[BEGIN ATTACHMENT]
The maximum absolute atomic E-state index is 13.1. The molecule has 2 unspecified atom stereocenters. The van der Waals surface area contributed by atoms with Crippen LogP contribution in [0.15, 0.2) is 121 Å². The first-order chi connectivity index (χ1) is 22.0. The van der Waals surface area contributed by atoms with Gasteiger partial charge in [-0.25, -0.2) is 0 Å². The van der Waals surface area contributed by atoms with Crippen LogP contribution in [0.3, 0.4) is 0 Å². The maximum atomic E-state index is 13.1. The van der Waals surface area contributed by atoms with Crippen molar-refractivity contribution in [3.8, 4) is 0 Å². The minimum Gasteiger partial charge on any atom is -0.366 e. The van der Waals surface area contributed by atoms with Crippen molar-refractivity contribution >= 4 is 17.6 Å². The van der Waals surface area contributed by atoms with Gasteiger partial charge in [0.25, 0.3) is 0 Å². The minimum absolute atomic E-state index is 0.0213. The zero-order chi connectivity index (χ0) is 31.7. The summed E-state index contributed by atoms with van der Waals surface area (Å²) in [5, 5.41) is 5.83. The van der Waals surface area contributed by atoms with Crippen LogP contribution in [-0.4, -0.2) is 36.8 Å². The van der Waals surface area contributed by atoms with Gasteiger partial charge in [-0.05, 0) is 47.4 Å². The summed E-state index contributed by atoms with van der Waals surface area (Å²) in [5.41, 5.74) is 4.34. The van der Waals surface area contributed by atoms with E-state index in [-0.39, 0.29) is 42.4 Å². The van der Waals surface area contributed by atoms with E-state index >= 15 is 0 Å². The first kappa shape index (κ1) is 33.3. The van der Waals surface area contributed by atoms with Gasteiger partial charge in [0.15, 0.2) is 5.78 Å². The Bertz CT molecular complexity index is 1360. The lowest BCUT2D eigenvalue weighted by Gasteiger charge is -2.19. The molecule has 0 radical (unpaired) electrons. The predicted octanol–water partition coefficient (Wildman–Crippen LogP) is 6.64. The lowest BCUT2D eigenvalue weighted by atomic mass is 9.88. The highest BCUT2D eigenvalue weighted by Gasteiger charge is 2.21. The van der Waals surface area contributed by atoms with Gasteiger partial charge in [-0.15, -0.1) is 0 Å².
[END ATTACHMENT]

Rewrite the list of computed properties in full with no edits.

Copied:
The maximum absolute atomic E-state index is 13.1. The molecule has 2 unspecified atom stereocenters. The van der Waals surface area contributed by atoms with Crippen LogP contribution in [0.15, 0.2) is 121 Å². The first-order chi connectivity index (χ1) is 22.0. The van der Waals surface area contributed by atoms with Gasteiger partial charge in [-0.25, -0.2) is 0 Å². The van der Waals surface area contributed by atoms with Crippen LogP contribution in [0.3, 0.4) is 0 Å². The maximum atomic E-state index is 13.1. The van der Waals surface area contributed by atoms with Crippen molar-refractivity contribution in [3.8, 4) is 0 Å². The minimum Gasteiger partial charge on any atom is -0.366 e. The van der Waals surface area contributed by atoms with Crippen molar-refractivity contribution >= 4 is 17.6 Å². The van der Waals surface area contributed by atoms with Gasteiger partial charge in [0.25, 0.3) is 0 Å². The minimum absolute atomic E-state index is 0.0213. The zero-order chi connectivity index (χ0) is 31.7. The summed E-state index contributed by atoms with van der Waals surface area (Å²) in [5, 5.41) is 5.83. The van der Waals surface area contributed by atoms with Crippen LogP contribution in [-0.4, -0.2) is 36.8 Å². The van der Waals surface area contributed by atoms with Gasteiger partial charge in [-0.05, 0) is 47.4 Å². The summed E-state index contributed by atoms with van der Waals surface area (Å²) in [5.41, 5.74) is 4.34. The van der Waals surface area contributed by atoms with E-state index in [-0.39, 0.29) is 42.4 Å². The van der Waals surface area contributed by atoms with E-state index >= 15 is 0 Å². The first kappa shape index (κ1) is 33.3. The van der Waals surface area contributed by atoms with Gasteiger partial charge in [0.15, 0.2) is 5.78 Å². The Bertz CT molecular complexity index is 1360. The lowest BCUT2D eigenvalue weighted by Gasteiger charge is -2.19. The molecule has 0 radical (unpaired) electrons. The predicted octanol–water partition coefficient (Wildman–Crippen LogP) is 6.64. The lowest BCUT2D eigenvalue weighted by atomic mass is 9.88. The highest BCUT2D eigenvalue weighted by Gasteiger charge is 2.21. The van der Waals surface area contributed by atoms with Gasteiger partial charge in [-0.15, -0.1) is 0 Å².